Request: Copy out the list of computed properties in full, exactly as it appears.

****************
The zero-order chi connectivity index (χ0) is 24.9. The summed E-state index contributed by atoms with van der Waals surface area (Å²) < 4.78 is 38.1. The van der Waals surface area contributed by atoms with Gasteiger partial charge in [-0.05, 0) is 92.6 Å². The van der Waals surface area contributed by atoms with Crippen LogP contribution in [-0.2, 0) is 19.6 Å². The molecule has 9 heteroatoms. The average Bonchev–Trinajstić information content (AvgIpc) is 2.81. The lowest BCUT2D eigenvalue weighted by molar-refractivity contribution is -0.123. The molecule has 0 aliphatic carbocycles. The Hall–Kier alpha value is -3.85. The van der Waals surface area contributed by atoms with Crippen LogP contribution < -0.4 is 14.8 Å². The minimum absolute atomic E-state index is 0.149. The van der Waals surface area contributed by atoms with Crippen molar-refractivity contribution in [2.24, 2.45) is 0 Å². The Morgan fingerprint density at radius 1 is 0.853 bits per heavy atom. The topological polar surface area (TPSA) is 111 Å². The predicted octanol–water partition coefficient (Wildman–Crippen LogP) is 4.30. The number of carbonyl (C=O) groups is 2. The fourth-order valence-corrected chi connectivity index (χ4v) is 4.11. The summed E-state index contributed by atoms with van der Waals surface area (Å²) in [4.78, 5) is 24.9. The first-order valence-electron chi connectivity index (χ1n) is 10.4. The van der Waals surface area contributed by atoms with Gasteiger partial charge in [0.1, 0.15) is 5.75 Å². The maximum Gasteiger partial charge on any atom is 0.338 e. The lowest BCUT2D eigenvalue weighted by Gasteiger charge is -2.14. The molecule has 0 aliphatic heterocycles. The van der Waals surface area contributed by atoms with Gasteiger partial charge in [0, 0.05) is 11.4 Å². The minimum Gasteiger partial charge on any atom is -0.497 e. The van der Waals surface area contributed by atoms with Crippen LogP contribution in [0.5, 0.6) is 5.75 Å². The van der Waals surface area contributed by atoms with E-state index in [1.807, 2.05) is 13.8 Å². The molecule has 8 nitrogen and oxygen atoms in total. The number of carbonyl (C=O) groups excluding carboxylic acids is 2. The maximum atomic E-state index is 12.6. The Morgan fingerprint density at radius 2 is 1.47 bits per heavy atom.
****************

The zero-order chi connectivity index (χ0) is 24.9. The summed E-state index contributed by atoms with van der Waals surface area (Å²) < 4.78 is 38.1. The van der Waals surface area contributed by atoms with Gasteiger partial charge in [-0.05, 0) is 92.6 Å². The van der Waals surface area contributed by atoms with Crippen LogP contribution in [-0.2, 0) is 19.6 Å². The molecule has 9 heteroatoms. The average Bonchev–Trinajstić information content (AvgIpc) is 2.81. The lowest BCUT2D eigenvalue weighted by molar-refractivity contribution is -0.123. The molecule has 0 aliphatic carbocycles. The Hall–Kier alpha value is -3.85. The van der Waals surface area contributed by atoms with Crippen LogP contribution < -0.4 is 14.8 Å². The minimum absolute atomic E-state index is 0.149. The van der Waals surface area contributed by atoms with Crippen molar-refractivity contribution in [2.24, 2.45) is 0 Å². The Morgan fingerprint density at radius 1 is 0.853 bits per heavy atom. The topological polar surface area (TPSA) is 111 Å². The predicted octanol–water partition coefficient (Wildman–Crippen LogP) is 4.30. The number of carbonyl (C=O) groups is 2. The fourth-order valence-corrected chi connectivity index (χ4v) is 4.11. The summed E-state index contributed by atoms with van der Waals surface area (Å²) in [4.78, 5) is 24.9. The first-order valence-electron chi connectivity index (χ1n) is 10.4. The van der Waals surface area contributed by atoms with Gasteiger partial charge in [0.1, 0.15) is 5.75 Å². The maximum Gasteiger partial charge on any atom is 0.338 e. The lowest BCUT2D eigenvalue weighted by Gasteiger charge is -2.14. The molecule has 0 aliphatic heterocycles. The van der Waals surface area contributed by atoms with Gasteiger partial charge in [0, 0.05) is 11.4 Å². The minimum Gasteiger partial charge on any atom is -0.497 e. The van der Waals surface area contributed by atoms with Crippen LogP contribution in [0.5, 0.6) is 5.75 Å². The van der Waals surface area contributed by atoms with E-state index in [1.807, 2.05) is 13.8 Å². The molecule has 8 nitrogen and oxygen atoms in total. The number of carbonyl (C=O) groups excluding carboxylic acids is 2. The maximum atomic E-state index is 12.6. The Morgan fingerprint density at radius 2 is 1.47 bits per heavy atom.